To establish a prima facie case of negligence, a plaintiff must prove: (1) that the
defendant owed a duty to the plaintiff; (2) that the defendant breached the duty; (3) that the
defendant’s breach of duty caused the plaintiff’s injuries; and (4) that the plaintiff suffered
damages. Kosmalski ex rel Kosmalski v St John’s Lutheran Church, 261 Mich App 56, 60; 680
NW2d 50 (2004). A possessor of land has a duty to exercise reasonable care to protect an invitee
from an unreasonable risk of harm caused by a dangerous condition on the land. Lugo v
Ameritech Corp, 464 Mich 512, 516; 629 NW2d 384 (2001). The duty to protect an invitee does
not extend to a condition from which an unreasonable risk of harm cannot be anticipated, or from
a condition that is so open and obvious that an invitee could be expected to discover it for
himself. Bertrand v Alan Ford, Inc, 449 Mich 606, 609-610; 537 NW2d 185 (1995).
The open and obvious danger doctrine attacks the duty element that a plaintiff must
establish in a prima facie negligence case. Id. at 612. The open and obvious doctrine should not
be viewed as some type of exception to the duty generally owed invitees, but rather, as an
integral part of the definition of that duty. Lugo, supra at 516. Whether a danger, or in this case
— unobstructed ice, is open and obvious depends on whether it is reasonable to expect that an
average person with ordinary intelligence would have discovered the danger upon casual
inspection. Novotney v Burger King Corp (On Remand), 198 Mich App 470, 474-475; 499
NW2d 379 (1993); see also Mann v Shusteric Enterprises, Inc, 470 Mich 320, 329; 683 NW2d
573 (2004); O'Donnell v Garasic, 259 Mich App 569, 574; 676 NW2d 213 (2003). However, if
special aspects of a condition make even an open and obvious risk unreasonably dangerous, a
possessor of land must take reasonable precautions to protect an invitee from that risk. Lugo,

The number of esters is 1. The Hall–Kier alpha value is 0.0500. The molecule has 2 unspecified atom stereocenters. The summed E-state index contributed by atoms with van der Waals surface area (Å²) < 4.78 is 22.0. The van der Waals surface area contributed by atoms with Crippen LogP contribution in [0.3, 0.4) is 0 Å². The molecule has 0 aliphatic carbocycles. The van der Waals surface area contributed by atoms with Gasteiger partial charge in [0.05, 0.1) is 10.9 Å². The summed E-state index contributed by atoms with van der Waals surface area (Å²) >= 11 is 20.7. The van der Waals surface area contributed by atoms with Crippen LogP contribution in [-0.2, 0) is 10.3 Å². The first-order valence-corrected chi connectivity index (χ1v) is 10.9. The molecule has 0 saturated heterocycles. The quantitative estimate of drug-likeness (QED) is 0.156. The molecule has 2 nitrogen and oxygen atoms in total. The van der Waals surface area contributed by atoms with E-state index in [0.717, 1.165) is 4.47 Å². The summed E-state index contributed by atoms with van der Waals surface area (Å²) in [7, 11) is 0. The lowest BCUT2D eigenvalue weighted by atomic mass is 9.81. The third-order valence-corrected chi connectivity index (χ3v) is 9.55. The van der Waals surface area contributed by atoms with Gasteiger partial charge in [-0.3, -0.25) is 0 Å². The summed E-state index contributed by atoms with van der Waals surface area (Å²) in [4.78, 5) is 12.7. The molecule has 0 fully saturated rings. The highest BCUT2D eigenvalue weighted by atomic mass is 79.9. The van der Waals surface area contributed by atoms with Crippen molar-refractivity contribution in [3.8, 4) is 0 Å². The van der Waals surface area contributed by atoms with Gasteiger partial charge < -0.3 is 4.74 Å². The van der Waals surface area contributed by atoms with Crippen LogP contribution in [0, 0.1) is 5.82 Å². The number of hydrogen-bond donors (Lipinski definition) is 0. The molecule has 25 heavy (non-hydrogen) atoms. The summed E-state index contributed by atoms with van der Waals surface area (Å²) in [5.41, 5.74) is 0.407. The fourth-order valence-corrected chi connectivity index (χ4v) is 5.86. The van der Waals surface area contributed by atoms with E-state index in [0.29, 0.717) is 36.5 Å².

supra at 517-518. But where no such special aspects exist, the “openness and obviousness
should prevail in barring liability.” Id.
The trial court correctly found there was no genuine issue of material fact that the
condition of the area outside of the door and the danger it presented was open and obvious. We
Negligently, carelessly and recklessly failing to keep its entrance
and walkway properly cleared and free from unnatural accumulation of black ice
so as not to endanger those persons, including Plaintiff . . .;
Negligently, carelessly and recklessly failing to provide Plaintiff a
reasonable and safe means of necessary access to its office building, free from
dangerous and unnatural accumulations of black ice;
Negligently, carelessly and recklessly failing to sand, salt or
remove said ice from the entrance and walk-way, and to warn invitees of the
accumulation of black ice.
find unpersuasive plaintiff’s contention that the danger and risk was not apparent upon casual
inspection because of there were dark and hazy conditions or because the risk involved black ice.
While all accumulations of snow and ice are not open and obvious, “the open and obvious
danger doctrine and principles concerning special aspects are equally applicable to cases
involving the accumulation of snow and ice.” Kenny v Kaatz Funeral Home, Inc, 264 Mich App
99, 106, 107-108; 689 NW2d 737 (2004), citing Mann, supra at 333 n 13. Thus, absent special
circumstances, Michigan courts have generally held that when the plaintiff knew or had reason to
know of the slippery conditions, the hazards presented by unobstructed ice and snow were open
and obvious and did not impose a duty on the property owner to warn of or remove the hazard.
See Perkoviq v Delcor Homes-Lakeshore Pointe, Ltd, 466 Mich 11, 16; 643 NW2d 212 (2002),
Bertrand, supra at 621; Corey v Davenport College of Business (On Remand), 251 Mich App 1,
4-5, 8; 649 NW2d 392 (2002); Joyce v Rubin, 249 Mich App 231, 238; 642 NW2d 360 (2002).
In this case, even when viewing the evidence in the light most favorable to the plaintiff,
the evidence demonstrates that a reasonably prudent person with ordinary intelligence would
have been able to see the unobstructed ice on casual inspection. The record established not only
that plaintiff and a fellow employee returned to the area without difficulty, but also that the
fellow employee had arrived and was able to enter the building without difficulty. Plaintiff
offered no evidence to demonstrate that the fellow employee entered the building by alternative
methods or that the conditions were different when the fellow employee entered the building
through the same door without difficulty. Plaintiff’s failure to see the unobstructed ice fails to
create a genuine issue of fact as to whether the condition created an unreasonable risk of harm,